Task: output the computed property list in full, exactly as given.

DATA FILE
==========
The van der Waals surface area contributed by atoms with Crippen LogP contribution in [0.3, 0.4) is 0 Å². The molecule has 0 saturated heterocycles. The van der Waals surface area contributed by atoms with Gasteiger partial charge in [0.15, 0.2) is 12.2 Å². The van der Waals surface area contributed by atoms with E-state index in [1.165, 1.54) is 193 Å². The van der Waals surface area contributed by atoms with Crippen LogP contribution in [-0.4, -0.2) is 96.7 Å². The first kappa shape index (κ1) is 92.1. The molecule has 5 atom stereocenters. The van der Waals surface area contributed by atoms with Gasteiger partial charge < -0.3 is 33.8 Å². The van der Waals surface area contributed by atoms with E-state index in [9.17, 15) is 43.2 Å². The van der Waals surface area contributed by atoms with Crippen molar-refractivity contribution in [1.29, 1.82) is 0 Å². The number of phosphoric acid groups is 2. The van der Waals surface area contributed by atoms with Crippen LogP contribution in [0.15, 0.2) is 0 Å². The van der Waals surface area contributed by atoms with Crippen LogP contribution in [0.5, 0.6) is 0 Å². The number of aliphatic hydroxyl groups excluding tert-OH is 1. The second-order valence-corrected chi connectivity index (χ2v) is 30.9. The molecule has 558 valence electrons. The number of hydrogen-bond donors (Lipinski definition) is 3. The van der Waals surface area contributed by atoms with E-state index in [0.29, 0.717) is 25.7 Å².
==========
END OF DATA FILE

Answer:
The van der Waals surface area contributed by atoms with Crippen LogP contribution in [0.3, 0.4) is 0 Å². The molecule has 0 saturated heterocycles. The van der Waals surface area contributed by atoms with Gasteiger partial charge in [0.15, 0.2) is 12.2 Å². The van der Waals surface area contributed by atoms with E-state index in [1.165, 1.54) is 193 Å². The van der Waals surface area contributed by atoms with Crippen LogP contribution in [-0.4, -0.2) is 96.7 Å². The first kappa shape index (κ1) is 92.1. The molecule has 5 atom stereocenters. The van der Waals surface area contributed by atoms with Gasteiger partial charge < -0.3 is 33.8 Å². The van der Waals surface area contributed by atoms with E-state index in [9.17, 15) is 43.2 Å². The van der Waals surface area contributed by atoms with Crippen molar-refractivity contribution in [1.29, 1.82) is 0 Å². The number of phosphoric acid groups is 2. The van der Waals surface area contributed by atoms with Crippen LogP contribution in [0.15, 0.2) is 0 Å². The van der Waals surface area contributed by atoms with Crippen LogP contribution in [0.5, 0.6) is 0 Å². The number of aliphatic hydroxyl groups excluding tert-OH is 1. The second-order valence-corrected chi connectivity index (χ2v) is 30.9. The molecule has 558 valence electrons. The number of hydrogen-bond donors (Lipinski definition) is 3. The van der Waals surface area contributed by atoms with E-state index in [0.29, 0.717) is 25.7 Å².